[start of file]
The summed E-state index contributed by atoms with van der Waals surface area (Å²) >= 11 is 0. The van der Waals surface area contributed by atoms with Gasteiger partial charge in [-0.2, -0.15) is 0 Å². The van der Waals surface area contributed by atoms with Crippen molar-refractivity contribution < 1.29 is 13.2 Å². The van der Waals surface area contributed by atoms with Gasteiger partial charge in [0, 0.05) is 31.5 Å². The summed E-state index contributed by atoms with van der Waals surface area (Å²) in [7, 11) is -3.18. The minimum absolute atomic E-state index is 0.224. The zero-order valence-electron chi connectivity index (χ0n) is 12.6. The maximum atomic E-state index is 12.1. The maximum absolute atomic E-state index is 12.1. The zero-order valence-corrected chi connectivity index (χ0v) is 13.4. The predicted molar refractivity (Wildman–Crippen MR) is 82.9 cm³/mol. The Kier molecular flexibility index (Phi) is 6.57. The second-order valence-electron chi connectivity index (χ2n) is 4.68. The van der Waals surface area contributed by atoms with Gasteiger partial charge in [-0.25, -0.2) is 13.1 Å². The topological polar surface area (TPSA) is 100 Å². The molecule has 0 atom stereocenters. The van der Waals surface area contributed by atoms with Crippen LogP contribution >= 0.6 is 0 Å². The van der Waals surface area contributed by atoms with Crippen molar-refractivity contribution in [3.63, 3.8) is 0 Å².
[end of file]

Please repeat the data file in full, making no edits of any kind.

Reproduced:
The summed E-state index contributed by atoms with van der Waals surface area (Å²) >= 11 is 0. The van der Waals surface area contributed by atoms with Gasteiger partial charge in [-0.2, -0.15) is 0 Å². The van der Waals surface area contributed by atoms with Crippen molar-refractivity contribution < 1.29 is 13.2 Å². The van der Waals surface area contributed by atoms with Gasteiger partial charge in [0, 0.05) is 31.5 Å². The summed E-state index contributed by atoms with van der Waals surface area (Å²) in [7, 11) is -3.18. The minimum absolute atomic E-state index is 0.224. The zero-order valence-electron chi connectivity index (χ0n) is 12.6. The maximum atomic E-state index is 12.1. The maximum absolute atomic E-state index is 12.1. The zero-order valence-corrected chi connectivity index (χ0v) is 13.4. The predicted molar refractivity (Wildman–Crippen MR) is 82.9 cm³/mol. The Kier molecular flexibility index (Phi) is 6.57. The second-order valence-electron chi connectivity index (χ2n) is 4.68. The van der Waals surface area contributed by atoms with Gasteiger partial charge in [-0.25, -0.2) is 13.1 Å². The topological polar surface area (TPSA) is 100 Å². The molecule has 0 atom stereocenters. The van der Waals surface area contributed by atoms with Crippen LogP contribution >= 0.6 is 0 Å². The van der Waals surface area contributed by atoms with Crippen molar-refractivity contribution in [3.63, 3.8) is 0 Å².